One or multiple words?
Danish compounds are written withnospacesbetweenthewords
In short: Danish compound words are ALWAYS written without spaces.
Unfortunately, in Danish, there is a tendency to divide compound words, with the most common reason being the spell check on your computer or smartphone, which automatically divides the words or marks the word with a red, squiggly underline denoting misspelling.
Below, we have listed some advice and rules of thumb to help you understand how words are ’glued’ together in Danish.
1. Two or multiple words
In Danish, most compound words consist of two nouns. For example, the word ’ingeniøruddannelser’ consists of the words ’ingeniør’ and ’uddannelser’. Some compound words comprise multiple words, e.g. ’erhvervskandidatuddannelse’. In this example, jamming together is not enough; you have to add a ’link’ to somehow make a smooth transition when pronouncing the compound. The link in ’erhvervskandidatuddannelse’ is the ’s’ between ’erhverv’ and ’kandidat’.
2. Compound words with names
- are also written in one word, e.g. ’Herningborgmester’.
3. Aller, smadder, super, mega, herre, etc.
Compound words with stress on the first item are also written in one word, e.g. ’megagod’, ’superfint’ or ’kanonsød’.
4. Indenfor/inden for, overfor/over for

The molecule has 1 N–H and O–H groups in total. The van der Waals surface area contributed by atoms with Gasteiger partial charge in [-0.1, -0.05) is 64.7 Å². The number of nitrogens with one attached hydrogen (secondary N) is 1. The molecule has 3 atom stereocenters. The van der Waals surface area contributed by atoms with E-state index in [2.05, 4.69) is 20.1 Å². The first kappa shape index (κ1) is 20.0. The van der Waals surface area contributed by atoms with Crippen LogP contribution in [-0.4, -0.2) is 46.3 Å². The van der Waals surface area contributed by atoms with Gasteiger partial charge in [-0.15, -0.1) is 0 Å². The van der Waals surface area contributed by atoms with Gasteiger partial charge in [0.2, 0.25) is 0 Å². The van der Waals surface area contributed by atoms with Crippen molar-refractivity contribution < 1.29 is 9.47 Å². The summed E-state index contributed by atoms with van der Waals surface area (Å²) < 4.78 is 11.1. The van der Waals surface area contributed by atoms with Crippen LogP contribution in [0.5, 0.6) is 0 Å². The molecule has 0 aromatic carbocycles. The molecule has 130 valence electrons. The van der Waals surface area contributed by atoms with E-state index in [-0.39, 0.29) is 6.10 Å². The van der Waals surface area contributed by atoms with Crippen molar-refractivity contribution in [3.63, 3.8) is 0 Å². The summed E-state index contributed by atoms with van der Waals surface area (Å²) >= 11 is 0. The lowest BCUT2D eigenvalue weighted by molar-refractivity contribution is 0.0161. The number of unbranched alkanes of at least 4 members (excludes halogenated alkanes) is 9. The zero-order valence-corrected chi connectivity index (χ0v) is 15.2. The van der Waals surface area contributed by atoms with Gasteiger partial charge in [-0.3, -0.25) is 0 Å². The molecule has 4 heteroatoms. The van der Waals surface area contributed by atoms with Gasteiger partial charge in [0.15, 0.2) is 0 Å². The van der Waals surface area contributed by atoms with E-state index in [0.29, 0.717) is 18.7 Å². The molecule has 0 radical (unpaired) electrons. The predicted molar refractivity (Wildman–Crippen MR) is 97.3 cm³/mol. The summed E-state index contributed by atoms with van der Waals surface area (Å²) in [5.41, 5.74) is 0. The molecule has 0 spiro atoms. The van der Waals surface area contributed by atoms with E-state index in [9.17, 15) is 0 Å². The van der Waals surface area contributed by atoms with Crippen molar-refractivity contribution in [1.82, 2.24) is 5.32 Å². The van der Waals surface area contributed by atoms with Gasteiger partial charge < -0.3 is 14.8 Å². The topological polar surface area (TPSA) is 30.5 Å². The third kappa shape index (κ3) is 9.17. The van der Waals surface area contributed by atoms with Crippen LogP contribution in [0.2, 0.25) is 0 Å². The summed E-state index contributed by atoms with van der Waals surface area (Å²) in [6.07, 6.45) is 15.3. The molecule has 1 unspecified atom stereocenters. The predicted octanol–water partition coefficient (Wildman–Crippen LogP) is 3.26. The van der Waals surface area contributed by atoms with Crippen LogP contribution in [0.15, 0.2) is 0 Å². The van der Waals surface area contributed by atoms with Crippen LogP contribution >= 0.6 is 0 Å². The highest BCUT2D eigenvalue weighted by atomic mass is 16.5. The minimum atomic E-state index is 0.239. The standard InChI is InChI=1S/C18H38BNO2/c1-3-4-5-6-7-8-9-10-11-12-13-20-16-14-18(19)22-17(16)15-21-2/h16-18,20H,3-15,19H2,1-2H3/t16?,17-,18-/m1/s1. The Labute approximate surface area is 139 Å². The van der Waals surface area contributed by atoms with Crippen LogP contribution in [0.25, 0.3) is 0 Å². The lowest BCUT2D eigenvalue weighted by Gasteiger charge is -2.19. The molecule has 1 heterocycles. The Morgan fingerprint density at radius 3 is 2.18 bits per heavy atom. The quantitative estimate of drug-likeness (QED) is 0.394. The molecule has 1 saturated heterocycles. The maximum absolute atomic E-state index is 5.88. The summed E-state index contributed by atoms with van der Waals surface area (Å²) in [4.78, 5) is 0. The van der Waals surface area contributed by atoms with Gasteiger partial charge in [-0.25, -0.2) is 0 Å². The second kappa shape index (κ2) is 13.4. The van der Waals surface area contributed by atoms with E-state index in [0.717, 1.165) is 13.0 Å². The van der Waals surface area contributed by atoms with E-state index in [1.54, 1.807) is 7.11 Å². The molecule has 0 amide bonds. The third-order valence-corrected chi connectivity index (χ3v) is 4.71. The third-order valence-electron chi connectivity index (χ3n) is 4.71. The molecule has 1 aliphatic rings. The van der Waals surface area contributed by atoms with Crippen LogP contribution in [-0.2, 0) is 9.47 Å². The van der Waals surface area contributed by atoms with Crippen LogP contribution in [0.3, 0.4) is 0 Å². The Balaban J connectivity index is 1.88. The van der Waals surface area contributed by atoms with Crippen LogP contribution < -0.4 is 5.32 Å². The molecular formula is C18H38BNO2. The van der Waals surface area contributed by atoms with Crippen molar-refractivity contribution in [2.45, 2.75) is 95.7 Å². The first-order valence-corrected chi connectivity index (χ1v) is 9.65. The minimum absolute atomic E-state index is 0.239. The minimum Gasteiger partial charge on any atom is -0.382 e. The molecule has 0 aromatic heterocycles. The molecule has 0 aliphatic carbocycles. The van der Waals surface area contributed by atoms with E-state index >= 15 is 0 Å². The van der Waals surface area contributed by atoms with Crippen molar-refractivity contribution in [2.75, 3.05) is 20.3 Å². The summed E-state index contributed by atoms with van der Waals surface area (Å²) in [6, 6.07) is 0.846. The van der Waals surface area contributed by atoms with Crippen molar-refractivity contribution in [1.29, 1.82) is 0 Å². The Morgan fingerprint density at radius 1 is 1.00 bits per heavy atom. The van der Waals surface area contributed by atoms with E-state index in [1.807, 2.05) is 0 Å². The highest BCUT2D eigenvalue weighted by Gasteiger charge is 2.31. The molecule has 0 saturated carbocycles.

Some compounds may optionally be written in one or two words if used as a preposition, i.e. if followed by another word, e.g. “BTECH udbyder uddannelser inden for/indenfor ingeniørvidenskab og erhvervsøkonomi”. When the compound is not followed by another word, it must always be written without the space, e.g. “Det er varmt indenfor”.
5. Loan words in English
Newly added English loan words to the Danish language are written the same as in English, i.e. often in two or multiple words, e.g. ’open source’. If the word gradually becomes more used and known, and if pronounced with stress on the first item, it must be written according to the Danish rules, i.e. in one word, e.g. ’teambuildingkursus’ or ’computerprogram’.
6. Compound words in English
In English, compound words are often written in two or multiple words, e.g. ’business economics’ and ’engineering study programmes’.